Exercise. Engage in some form of activity that gets you out of a chair and moving around. Just as your entire body needs fuel to work, it also needs to be utilized. Tires that don’t get used eventually get dry rot and fall apart. Muscles are similar in that, if they are not moving, they lose strength. Exercise is also a great way to manage stress, as it increases your endorphins, which improves your mood.
Break Up Your Schedule. As college students, you tend to have a full schedule consisting of all the places we have to be and all the things we have to do. While it’s great to be on top of school work, it is also important to break up the amount of time you are doing it. This allows your brain to recharge. For every 45-55 minutes of work, should spend about 5 minutes of physical activity or movement to give your brain a break. Or, try a 2-hour window of work with a 15-minute break. Use your judgment based on what your workload entails and what works best for you!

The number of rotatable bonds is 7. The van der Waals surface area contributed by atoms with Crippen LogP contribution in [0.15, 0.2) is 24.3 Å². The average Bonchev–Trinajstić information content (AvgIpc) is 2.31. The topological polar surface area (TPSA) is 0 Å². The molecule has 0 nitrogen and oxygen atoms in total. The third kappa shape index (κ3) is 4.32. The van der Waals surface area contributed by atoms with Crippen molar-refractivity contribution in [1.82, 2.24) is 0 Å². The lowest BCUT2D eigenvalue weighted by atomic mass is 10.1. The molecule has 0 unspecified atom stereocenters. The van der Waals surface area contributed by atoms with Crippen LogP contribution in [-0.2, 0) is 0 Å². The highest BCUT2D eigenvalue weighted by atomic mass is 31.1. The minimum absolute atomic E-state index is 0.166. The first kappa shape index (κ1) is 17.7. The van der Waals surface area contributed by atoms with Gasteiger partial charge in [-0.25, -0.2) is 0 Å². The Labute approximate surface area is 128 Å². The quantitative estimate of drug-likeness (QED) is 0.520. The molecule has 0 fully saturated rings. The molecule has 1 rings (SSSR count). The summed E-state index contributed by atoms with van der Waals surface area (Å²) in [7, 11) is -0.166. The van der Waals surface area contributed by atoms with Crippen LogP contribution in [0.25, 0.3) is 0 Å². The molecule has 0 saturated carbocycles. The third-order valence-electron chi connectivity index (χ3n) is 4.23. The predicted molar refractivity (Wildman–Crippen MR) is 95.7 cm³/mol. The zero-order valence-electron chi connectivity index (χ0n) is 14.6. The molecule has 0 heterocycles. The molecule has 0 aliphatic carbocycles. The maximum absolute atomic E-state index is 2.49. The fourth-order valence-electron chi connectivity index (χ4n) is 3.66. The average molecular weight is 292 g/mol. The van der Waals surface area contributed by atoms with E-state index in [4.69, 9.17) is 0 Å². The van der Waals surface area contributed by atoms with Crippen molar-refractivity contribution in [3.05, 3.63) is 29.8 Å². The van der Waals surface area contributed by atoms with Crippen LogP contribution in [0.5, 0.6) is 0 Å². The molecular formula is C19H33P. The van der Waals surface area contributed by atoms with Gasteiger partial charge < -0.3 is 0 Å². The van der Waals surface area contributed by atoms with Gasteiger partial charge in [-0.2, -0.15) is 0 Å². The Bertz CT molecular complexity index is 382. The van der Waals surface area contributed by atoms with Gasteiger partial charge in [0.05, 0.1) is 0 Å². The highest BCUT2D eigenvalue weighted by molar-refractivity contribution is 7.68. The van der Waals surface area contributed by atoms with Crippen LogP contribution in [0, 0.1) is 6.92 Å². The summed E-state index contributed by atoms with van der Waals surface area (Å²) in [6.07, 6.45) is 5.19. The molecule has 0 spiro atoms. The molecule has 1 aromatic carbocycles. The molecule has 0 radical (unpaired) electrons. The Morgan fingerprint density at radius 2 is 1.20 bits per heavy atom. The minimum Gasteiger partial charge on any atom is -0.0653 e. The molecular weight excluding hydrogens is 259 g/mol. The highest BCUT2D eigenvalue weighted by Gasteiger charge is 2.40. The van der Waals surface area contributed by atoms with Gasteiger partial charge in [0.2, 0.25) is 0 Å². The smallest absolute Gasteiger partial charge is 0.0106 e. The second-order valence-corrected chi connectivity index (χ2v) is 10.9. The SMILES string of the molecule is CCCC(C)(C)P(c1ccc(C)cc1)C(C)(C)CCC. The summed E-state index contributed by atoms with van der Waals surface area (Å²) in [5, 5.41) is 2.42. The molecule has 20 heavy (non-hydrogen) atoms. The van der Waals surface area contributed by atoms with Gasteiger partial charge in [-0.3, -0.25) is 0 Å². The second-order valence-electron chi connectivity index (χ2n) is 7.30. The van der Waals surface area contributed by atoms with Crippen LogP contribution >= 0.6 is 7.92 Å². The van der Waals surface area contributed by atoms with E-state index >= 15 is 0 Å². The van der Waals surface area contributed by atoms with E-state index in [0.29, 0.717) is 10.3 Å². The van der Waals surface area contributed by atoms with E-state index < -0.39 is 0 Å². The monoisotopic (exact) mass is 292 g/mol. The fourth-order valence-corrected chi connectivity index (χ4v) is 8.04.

Manage Stress. As an engineering student, managing stress is the most important factor of your wellness. There are many resources available to you on campus and digitally that can help you relax and reduce stress and anxiety so you can be more focused.
Get Back to You. Being a college student takes up so much of our time and our identity that we sometimes forget who we are outside of being a student. Think about the relationships you have and what has been important to you. Things to consider are old hobbies that have gotten away from you, creative outlets you used to enjoy, spiritual or faith practices that have slipped a bit, anything that reminds you of you beyond being a student. Spend some time getting reacquainted with who you are and were.